The term yoga tends to be awkward for students of Indian philosophy today. Traditionally in Sanskrit, yoga meant something like “spiritual exercises” in Pierre Hadot’s sense – practices intended to transform oneself. The term has this sense in the work most often associated with it, the Yoga Sūtras attributed to Patañjali. There yoga is a set of eight practices: vows of self-restraint (yamas, the same ones as in the Jain tradition, and very similar to the Buddhist Five Precepts); ethical observances (niyamas); bodily postures (āsanas); breath control (prāṇayāma); withdrawal of the senses (pratyāhāra); concentration (dharana); meditation (dhyāna); and meditative concentration (samādhi). The goal of all this is to reach a state of “aloneness” (kaivalya, again similar to Jainism) – a state in which one has transcended the world and merely observes it, a super-Cartesian subject detached from all the objects of observation. (In Thomas Kasulis’s terms, Patañjali’s yoga has a stronger integrity orientation than just about anything in Western thought.)
But none of this tends to come to mind when most Westerners think about “yoga” today. In English, the term has come to mean nothing more than the third of the eight practices, the āsanas or postures – perhaps occasionally with some of the fourth (breath control) attached to them. One might add some meditative practices as well, but certainly not with the intent of reaching kaivalya, a goal that would freak out hippie Westerners enthused about “interdependence.” The point is merely a limber body, and perhaps a slightly more disciplined mind – the philosophy of yoga has become a mere technique, a theme that pervaded this year’s conference of the Society for Asian and Comparative Philosophy.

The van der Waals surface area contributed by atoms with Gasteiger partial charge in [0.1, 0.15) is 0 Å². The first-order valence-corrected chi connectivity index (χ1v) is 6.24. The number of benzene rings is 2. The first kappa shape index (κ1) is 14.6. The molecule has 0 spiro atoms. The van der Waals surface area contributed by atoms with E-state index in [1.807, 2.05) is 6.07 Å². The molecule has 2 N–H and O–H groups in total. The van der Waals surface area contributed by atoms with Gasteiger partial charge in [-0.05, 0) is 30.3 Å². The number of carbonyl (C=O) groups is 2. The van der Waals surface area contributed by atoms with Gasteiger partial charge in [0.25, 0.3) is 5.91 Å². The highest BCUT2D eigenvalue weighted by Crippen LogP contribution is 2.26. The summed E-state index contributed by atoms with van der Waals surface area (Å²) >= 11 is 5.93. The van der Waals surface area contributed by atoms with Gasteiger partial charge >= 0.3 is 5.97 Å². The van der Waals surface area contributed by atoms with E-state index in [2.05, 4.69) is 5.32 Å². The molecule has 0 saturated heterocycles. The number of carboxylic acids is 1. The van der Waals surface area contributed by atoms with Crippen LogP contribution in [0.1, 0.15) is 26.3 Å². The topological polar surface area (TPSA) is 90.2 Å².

But even those who have made yoga into a technique have started to become uncomfortable with the idea. Two recent American news articles highlight the issue. First, the founders of Bikram yoga have recently been trying to make yoga into a competitive sport, even an Olympic sport – an approach which seems to stress an entirely physical approach to yoga, so that it is not different in kind from decathlon or beach volleyball. The article quotes California yoga teacher Julie Kleinman as saying competition “seems fairly antithetical to what yoga is all about”: “I don’t really understand how you would compete to be the happiest, most balanced person.”
At the same time, Missouri now charges a sales tax on yoga centres, even though it is not allowed to tax “religious” organizations – partially because yoga advocates had spent a long time trying to convince people yoga is not religious, in order to gain a toehold in a conservative Christian society. As I noted before, this is a common rhetorical move made by many teachers in the West, including Goenka and the teachers of “Christian Zen”; it allows one to practise the “technique” without sacrificing the exclusive loyalty demanded by Abrahamic traditions. But one shouldn’t be surprised when the “technique” move bites back. If all you’re teaching is a technique, then it can be taxed like any other technique, and it can be used for purposes (like competitive sport) that are entirely alien to its original intent.